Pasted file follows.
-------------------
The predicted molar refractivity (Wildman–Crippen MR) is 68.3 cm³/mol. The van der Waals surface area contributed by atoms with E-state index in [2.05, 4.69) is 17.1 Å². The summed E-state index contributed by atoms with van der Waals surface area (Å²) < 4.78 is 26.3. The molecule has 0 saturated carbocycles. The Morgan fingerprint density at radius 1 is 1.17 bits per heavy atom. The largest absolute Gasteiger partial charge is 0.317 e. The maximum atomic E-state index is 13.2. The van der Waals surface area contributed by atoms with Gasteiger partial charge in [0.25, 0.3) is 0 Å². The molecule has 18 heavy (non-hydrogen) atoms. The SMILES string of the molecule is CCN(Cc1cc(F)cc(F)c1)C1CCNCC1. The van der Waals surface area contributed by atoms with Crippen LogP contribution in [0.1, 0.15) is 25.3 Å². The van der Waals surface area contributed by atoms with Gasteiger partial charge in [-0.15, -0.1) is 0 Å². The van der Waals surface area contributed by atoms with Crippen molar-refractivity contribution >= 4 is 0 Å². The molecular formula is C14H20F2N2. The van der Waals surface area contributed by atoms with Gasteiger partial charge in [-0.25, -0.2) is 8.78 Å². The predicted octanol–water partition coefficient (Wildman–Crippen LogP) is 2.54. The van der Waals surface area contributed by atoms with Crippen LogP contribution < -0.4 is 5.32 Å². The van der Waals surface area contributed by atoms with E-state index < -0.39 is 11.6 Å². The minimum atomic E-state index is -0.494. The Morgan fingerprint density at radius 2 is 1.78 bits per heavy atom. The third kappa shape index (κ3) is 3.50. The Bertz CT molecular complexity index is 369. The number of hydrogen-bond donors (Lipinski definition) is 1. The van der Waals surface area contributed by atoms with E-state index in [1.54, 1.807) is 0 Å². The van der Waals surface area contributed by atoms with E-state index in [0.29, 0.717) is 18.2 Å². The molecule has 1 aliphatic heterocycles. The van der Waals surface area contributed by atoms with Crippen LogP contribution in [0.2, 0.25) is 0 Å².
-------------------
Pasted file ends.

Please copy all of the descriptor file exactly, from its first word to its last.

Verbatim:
The predicted molar refractivity (Wildman–Crippen MR) is 68.3 cm³/mol. The van der Waals surface area contributed by atoms with E-state index in [2.05, 4.69) is 17.1 Å². The summed E-state index contributed by atoms with van der Waals surface area (Å²) < 4.78 is 26.3. The molecule has 0 saturated carbocycles. The Morgan fingerprint density at radius 1 is 1.17 bits per heavy atom. The largest absolute Gasteiger partial charge is 0.317 e. The maximum atomic E-state index is 13.2. The van der Waals surface area contributed by atoms with Gasteiger partial charge in [0.25, 0.3) is 0 Å². The molecule has 18 heavy (non-hydrogen) atoms. The SMILES string of the molecule is CCN(Cc1cc(F)cc(F)c1)C1CCNCC1. The van der Waals surface area contributed by atoms with Crippen LogP contribution in [0.1, 0.15) is 25.3 Å². The van der Waals surface area contributed by atoms with Gasteiger partial charge in [-0.15, -0.1) is 0 Å². The van der Waals surface area contributed by atoms with Crippen molar-refractivity contribution >= 4 is 0 Å². The molecular formula is C14H20F2N2. The van der Waals surface area contributed by atoms with Gasteiger partial charge in [-0.25, -0.2) is 8.78 Å². The predicted octanol–water partition coefficient (Wildman–Crippen LogP) is 2.54. The van der Waals surface area contributed by atoms with Crippen LogP contribution < -0.4 is 5.32 Å². The van der Waals surface area contributed by atoms with E-state index < -0.39 is 11.6 Å². The minimum atomic E-state index is -0.494. The Morgan fingerprint density at radius 2 is 1.78 bits per heavy atom. The third kappa shape index (κ3) is 3.50. The Bertz CT molecular complexity index is 369. The number of hydrogen-bond donors (Lipinski definition) is 1. The van der Waals surface area contributed by atoms with E-state index in [1.54, 1.807) is 0 Å². The van der Waals surface area contributed by atoms with E-state index in [0.29, 0.717) is 18.2 Å². The molecule has 1 aliphatic heterocycles. The van der Waals surface area contributed by atoms with Crippen LogP contribution in [0.2, 0.25) is 0 Å².